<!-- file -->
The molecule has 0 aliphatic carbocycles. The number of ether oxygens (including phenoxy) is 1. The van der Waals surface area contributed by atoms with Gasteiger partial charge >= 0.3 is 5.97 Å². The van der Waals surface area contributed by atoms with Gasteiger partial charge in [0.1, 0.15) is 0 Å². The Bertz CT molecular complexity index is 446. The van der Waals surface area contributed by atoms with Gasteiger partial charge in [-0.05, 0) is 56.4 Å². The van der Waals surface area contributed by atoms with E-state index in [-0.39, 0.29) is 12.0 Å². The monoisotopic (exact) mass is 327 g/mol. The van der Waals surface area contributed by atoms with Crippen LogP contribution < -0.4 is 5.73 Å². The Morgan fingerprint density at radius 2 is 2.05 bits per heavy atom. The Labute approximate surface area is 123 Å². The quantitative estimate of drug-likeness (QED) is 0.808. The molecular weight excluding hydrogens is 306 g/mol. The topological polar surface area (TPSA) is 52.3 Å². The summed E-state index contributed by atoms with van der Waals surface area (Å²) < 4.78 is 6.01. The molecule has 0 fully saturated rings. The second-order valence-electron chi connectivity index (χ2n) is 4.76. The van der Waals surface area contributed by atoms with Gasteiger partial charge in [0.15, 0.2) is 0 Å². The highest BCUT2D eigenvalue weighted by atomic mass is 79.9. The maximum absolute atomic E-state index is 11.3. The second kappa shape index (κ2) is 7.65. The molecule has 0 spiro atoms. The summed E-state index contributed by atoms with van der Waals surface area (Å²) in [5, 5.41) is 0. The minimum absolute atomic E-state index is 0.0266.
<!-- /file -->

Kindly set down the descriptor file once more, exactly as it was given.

The molecule has 0 aliphatic carbocycles. The number of ether oxygens (including phenoxy) is 1. The van der Waals surface area contributed by atoms with Gasteiger partial charge >= 0.3 is 5.97 Å². The van der Waals surface area contributed by atoms with Gasteiger partial charge in [0.1, 0.15) is 0 Å². The Bertz CT molecular complexity index is 446. The van der Waals surface area contributed by atoms with Gasteiger partial charge in [-0.05, 0) is 56.4 Å². The van der Waals surface area contributed by atoms with E-state index in [-0.39, 0.29) is 12.0 Å². The monoisotopic (exact) mass is 327 g/mol. The van der Waals surface area contributed by atoms with Crippen LogP contribution < -0.4 is 5.73 Å². The Morgan fingerprint density at radius 2 is 2.05 bits per heavy atom. The Labute approximate surface area is 123 Å². The quantitative estimate of drug-likeness (QED) is 0.808. The molecular weight excluding hydrogens is 306 g/mol. The topological polar surface area (TPSA) is 52.3 Å². The summed E-state index contributed by atoms with van der Waals surface area (Å²) < 4.78 is 6.01. The molecule has 0 fully saturated rings. The second-order valence-electron chi connectivity index (χ2n) is 4.76. The van der Waals surface area contributed by atoms with Gasteiger partial charge in [0.15, 0.2) is 0 Å². The highest BCUT2D eigenvalue weighted by atomic mass is 79.9. The maximum absolute atomic E-state index is 11.3. The second kappa shape index (κ2) is 7.65. The molecule has 0 spiro atoms. The summed E-state index contributed by atoms with van der Waals surface area (Å²) in [5, 5.41) is 0. The minimum absolute atomic E-state index is 0.0266.